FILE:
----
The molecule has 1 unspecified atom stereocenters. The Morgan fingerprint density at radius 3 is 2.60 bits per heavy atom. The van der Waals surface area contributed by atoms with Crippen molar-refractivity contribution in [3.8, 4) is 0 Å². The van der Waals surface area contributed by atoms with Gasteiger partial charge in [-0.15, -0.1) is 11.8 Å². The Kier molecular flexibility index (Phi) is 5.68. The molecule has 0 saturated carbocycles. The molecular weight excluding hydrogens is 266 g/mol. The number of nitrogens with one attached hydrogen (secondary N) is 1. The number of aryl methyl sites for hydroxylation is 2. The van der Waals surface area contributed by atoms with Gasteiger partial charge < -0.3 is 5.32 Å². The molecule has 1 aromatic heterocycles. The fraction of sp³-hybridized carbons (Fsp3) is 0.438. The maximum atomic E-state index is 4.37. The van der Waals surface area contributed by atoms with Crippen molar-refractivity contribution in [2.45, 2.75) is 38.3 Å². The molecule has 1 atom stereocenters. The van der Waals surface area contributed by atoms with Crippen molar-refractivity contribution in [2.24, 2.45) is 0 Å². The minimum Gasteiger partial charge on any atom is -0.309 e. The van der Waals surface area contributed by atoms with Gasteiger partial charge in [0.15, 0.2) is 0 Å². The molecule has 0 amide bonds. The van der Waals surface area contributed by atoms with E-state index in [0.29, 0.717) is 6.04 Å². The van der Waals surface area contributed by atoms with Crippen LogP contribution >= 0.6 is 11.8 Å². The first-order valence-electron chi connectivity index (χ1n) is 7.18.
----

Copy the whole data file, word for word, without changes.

The molecule has 1 unspecified atom stereocenters. The Morgan fingerprint density at radius 3 is 2.60 bits per heavy atom. The van der Waals surface area contributed by atoms with Crippen molar-refractivity contribution in [3.8, 4) is 0 Å². The van der Waals surface area contributed by atoms with Gasteiger partial charge in [-0.15, -0.1) is 11.8 Å². The Kier molecular flexibility index (Phi) is 5.68. The molecule has 0 saturated carbocycles. The molecular weight excluding hydrogens is 266 g/mol. The number of nitrogens with one attached hydrogen (secondary N) is 1. The number of aryl methyl sites for hydroxylation is 2. The van der Waals surface area contributed by atoms with Gasteiger partial charge < -0.3 is 5.32 Å². The molecule has 1 aromatic heterocycles. The fraction of sp³-hybridized carbons (Fsp3) is 0.438. The maximum atomic E-state index is 4.37. The van der Waals surface area contributed by atoms with Crippen molar-refractivity contribution in [2.45, 2.75) is 38.3 Å². The molecule has 1 atom stereocenters. The van der Waals surface area contributed by atoms with Crippen molar-refractivity contribution in [2.24, 2.45) is 0 Å². The minimum Gasteiger partial charge on any atom is -0.309 e. The van der Waals surface area contributed by atoms with Gasteiger partial charge in [0.15, 0.2) is 0 Å². The molecule has 0 amide bonds. The van der Waals surface area contributed by atoms with E-state index in [0.29, 0.717) is 6.04 Å². The van der Waals surface area contributed by atoms with Crippen LogP contribution >= 0.6 is 11.8 Å². The first-order valence-electron chi connectivity index (χ1n) is 7.18.